Tuesday, July 08, 2008

Be More Specific Than Calling It "Bullying"

When people become a target at work, one of the first words that may cross their mind to describe their mistreatment is "bullying." The only problem with that is that workplace bullying really isn't legislated at this time. A number of states (I believe about 13) have anti-bullying legislation in the pipeline. However, none of the bills have been passed into law.

As African Americans, this doesn't really create a problem for us because the Civil Rights Act of 1964 has clear language in it that prohibits what we could call "bullying behavior" against protected classes of people. The actions of racist bullies, which amounts to creating a hostile and offensive work environment for a coworker and to harassing a coworker, falls under discrimination. Discrimination includes not only harassment, but also retaliation. Harassment includes being subjected to a hostile and offensive work environment. But, the mistreatment can't be minor or isolated. The mistreatment must rise to the standard that it has changed your work environment in a negative manner and made it nearly impossible for you to do your job.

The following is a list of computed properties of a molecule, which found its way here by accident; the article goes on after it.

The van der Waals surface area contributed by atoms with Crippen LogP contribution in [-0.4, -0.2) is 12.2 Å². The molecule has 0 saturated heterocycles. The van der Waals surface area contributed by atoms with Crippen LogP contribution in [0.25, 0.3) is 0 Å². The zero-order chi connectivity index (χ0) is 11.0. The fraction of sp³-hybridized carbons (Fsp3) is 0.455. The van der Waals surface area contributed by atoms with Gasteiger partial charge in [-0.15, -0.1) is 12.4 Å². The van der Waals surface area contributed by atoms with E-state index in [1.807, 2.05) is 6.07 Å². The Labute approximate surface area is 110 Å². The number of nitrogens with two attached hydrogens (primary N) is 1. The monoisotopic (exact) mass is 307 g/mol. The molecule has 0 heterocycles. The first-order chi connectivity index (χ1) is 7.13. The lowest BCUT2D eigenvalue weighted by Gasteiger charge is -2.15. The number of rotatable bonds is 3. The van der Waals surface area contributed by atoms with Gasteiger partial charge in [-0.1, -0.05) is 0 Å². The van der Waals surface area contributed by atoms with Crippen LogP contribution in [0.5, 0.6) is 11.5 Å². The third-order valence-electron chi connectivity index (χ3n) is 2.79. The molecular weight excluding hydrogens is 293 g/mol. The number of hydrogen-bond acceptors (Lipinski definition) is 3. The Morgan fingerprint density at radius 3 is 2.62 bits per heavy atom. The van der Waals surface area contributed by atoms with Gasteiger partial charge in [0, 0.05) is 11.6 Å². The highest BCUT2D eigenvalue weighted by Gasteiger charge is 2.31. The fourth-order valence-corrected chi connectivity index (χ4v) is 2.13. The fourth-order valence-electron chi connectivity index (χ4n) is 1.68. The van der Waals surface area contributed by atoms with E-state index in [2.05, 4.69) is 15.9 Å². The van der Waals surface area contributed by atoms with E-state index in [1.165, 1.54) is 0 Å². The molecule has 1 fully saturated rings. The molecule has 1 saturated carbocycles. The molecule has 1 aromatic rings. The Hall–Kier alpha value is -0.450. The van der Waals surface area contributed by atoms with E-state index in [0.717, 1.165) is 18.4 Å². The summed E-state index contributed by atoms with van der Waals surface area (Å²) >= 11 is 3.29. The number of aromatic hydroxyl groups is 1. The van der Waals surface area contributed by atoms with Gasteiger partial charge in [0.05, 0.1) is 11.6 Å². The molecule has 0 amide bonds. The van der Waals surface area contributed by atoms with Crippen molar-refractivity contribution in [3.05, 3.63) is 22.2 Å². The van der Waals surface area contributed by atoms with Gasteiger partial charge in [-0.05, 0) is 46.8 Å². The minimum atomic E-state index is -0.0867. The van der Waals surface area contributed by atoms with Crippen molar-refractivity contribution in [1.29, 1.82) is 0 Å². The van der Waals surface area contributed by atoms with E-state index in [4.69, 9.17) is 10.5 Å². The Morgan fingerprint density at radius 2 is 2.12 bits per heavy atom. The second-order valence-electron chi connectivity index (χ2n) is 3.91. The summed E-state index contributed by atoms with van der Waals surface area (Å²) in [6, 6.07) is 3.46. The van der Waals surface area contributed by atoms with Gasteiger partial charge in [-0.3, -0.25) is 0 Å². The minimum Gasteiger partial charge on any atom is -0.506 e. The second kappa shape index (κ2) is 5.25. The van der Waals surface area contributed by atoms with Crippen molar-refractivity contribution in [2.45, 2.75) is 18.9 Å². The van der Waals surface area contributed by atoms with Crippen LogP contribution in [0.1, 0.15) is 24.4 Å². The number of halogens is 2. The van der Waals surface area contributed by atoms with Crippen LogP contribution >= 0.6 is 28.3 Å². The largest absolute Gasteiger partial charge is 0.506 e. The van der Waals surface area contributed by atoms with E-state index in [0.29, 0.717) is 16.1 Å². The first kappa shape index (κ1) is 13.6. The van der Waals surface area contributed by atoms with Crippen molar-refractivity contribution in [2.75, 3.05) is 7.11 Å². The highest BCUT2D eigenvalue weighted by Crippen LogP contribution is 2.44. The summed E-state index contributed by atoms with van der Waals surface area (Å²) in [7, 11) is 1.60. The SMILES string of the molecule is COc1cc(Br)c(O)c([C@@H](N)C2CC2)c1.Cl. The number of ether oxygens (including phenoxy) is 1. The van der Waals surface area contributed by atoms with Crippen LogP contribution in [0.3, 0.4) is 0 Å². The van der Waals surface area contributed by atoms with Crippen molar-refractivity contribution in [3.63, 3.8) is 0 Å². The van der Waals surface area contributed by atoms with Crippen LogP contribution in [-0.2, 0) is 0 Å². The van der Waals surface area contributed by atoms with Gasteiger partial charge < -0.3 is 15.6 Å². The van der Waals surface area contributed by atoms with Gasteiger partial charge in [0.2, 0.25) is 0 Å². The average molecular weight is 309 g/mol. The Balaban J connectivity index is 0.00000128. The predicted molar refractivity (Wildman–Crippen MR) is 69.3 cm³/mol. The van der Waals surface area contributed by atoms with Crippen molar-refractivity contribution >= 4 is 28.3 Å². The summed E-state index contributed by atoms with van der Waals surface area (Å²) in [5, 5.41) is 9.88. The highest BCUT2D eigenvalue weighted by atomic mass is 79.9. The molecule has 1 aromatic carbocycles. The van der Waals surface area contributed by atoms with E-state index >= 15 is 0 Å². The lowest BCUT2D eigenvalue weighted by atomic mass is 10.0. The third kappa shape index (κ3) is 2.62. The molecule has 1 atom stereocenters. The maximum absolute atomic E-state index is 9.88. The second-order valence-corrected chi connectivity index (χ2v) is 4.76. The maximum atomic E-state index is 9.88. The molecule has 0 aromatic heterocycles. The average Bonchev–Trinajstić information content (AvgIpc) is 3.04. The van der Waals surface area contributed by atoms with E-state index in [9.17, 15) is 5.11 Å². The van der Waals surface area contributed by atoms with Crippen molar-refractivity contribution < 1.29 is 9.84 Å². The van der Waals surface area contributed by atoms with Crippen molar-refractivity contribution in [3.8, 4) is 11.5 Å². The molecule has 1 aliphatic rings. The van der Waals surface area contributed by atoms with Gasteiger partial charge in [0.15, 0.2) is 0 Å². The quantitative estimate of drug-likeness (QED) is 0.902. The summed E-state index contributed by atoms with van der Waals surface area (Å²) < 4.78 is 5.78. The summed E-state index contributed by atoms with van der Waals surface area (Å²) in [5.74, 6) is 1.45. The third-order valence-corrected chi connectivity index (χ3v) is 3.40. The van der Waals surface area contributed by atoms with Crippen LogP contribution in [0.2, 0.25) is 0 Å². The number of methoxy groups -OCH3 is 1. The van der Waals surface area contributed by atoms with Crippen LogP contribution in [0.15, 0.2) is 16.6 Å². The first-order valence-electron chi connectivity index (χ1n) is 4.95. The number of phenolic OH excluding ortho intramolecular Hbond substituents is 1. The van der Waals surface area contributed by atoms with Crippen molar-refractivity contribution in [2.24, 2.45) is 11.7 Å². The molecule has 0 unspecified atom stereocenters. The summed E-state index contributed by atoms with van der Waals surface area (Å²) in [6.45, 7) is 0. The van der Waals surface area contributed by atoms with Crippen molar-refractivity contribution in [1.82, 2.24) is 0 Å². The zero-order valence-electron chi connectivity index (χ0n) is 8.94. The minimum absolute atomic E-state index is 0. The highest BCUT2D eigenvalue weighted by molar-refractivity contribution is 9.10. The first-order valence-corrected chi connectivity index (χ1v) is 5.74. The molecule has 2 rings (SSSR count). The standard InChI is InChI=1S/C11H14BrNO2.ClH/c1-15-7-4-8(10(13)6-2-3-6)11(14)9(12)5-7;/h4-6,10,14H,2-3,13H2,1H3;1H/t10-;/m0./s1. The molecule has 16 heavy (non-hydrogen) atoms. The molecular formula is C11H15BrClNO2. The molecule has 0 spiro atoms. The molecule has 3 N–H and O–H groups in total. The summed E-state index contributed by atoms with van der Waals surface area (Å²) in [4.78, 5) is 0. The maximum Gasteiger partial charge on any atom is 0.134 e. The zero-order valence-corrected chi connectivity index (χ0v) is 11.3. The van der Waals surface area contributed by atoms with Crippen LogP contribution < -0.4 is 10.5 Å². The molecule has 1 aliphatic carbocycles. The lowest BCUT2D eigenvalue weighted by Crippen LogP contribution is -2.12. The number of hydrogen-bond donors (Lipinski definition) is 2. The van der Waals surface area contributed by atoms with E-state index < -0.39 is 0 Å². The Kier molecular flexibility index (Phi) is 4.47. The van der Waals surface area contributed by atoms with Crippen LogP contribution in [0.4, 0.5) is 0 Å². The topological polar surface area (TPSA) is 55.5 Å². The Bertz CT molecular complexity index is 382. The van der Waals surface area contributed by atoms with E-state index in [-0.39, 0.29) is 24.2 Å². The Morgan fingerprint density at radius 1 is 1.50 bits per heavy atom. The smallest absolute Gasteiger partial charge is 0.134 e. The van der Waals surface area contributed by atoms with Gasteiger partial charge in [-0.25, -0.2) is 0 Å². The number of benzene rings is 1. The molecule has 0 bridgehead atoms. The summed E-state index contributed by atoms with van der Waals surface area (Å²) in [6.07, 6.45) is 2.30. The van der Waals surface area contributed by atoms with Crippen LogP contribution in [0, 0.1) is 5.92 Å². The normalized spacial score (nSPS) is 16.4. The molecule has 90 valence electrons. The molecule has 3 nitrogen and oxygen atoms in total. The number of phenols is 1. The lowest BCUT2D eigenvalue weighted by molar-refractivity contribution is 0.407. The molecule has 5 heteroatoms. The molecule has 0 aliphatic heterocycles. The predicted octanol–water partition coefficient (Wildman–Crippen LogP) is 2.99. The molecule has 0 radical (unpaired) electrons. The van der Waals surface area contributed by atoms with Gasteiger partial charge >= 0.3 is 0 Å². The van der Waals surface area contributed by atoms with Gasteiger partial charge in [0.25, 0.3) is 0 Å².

If you've become the target of one or more bullies a.k.a. workplace racists, don't focus on calling the actions bullying. Stick to the terminology that exists in Federal law and that has been designed to protect you. So, you want to talk about a hostile work environment and describe what is happening, such as being ignored, when you speak at meetings, being humiliated in front of coworkers, being subjected to threats and job intimidation, etc.

The point is, you want to use specific language that is relevant to the circumstances in your case. Leave the blanket statements to your employer!

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